A valid question, to be sure (so valid that it was often asked in ALL CAPS). After all, Ms. Spears certainly had a huge year -- triumphant comeback, [article id="1594283"]VMA wins[/article], [article id="1597187"]hit singles[/article], prime-time tell-alls and, earlier this week, [article id="1601037"]a #1 album[/article] -- and ignoring her on a "Best Songs" list just seems rather odd. But here's the thing: In my opinion, the songs just weren't that good. As [article id="1597036"]I wrote in a column back in October[/article], " 'Womanizer' ... kind of sounds like what would happen if you threw Mike Jones and an air-raid siren into a blender -- and not in a good way," and I'm sticking with that, no matter how little sense it makes. Britney is a pop artist, and pop artists live and die by their songs (look at Rihanna -- oh, wait, she didn't make the list either ... but more on that in a second). "Womanizer" may have hit #1, but, to me, it's not even one of her top 10 tracks ("Toxic," it ain't). There's no progress there, no tremendous leap forward, no "Oh, wow, what was that?!?" moment. It's basically Britney being Britney -- and while that might be good enough for her fans, it wasn't for me. And I think there are plenty of critics out there who agree with me. "Circus" hasn't been out long enough to make much of an impact on me, and though the chorus is catchy, I feel this is just Brit mining the same "The Paparazzi Won't Leave Me Alone" territory that she did on "Piece of Me" (which, come to think of it, is a better song anyway). At the end of the day, nothing I say here will be able to sway the most ardent of Britney supporters, but I figured I'd at least try to explain why I didn't put one of her songs on my list. I'm not denying her impact on '08, just her impact on, well, me.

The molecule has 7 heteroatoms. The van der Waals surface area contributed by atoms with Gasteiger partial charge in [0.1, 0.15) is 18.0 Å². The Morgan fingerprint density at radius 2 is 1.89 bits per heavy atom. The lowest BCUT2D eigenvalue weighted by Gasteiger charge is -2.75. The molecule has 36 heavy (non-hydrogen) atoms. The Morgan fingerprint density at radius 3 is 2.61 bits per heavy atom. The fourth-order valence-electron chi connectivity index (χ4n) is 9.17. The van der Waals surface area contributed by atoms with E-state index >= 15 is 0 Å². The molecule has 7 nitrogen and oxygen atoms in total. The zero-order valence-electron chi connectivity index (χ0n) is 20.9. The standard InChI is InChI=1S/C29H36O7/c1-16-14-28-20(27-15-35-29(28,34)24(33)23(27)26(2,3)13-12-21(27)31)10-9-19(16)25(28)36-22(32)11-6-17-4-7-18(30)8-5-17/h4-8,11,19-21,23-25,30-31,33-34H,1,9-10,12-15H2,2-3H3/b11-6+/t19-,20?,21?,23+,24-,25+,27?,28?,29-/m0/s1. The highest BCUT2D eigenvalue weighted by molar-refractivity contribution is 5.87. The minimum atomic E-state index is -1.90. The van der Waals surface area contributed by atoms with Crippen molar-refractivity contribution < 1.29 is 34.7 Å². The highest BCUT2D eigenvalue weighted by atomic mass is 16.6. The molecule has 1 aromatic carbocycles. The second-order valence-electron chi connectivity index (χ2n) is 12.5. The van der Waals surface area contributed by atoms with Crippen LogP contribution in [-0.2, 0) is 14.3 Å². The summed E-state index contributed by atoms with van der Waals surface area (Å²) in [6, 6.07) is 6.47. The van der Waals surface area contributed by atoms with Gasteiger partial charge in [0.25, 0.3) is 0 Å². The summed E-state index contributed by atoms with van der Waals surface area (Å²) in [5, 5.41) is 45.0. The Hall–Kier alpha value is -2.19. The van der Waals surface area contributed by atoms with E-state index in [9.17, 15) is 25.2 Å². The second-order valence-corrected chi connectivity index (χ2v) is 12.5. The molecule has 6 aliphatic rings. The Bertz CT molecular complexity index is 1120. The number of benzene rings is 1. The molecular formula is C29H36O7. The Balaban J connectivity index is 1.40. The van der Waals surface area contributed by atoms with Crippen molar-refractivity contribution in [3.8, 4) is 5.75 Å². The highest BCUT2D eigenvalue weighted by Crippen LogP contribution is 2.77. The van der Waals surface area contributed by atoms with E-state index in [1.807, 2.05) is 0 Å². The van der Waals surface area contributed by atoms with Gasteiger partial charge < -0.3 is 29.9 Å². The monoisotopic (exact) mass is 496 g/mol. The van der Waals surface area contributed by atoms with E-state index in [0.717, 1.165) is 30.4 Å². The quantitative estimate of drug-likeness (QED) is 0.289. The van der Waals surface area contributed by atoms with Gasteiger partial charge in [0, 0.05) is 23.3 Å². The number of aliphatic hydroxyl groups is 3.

Complaint #2: "Why isn't (insert name of popular recording artist here) on this list?!?"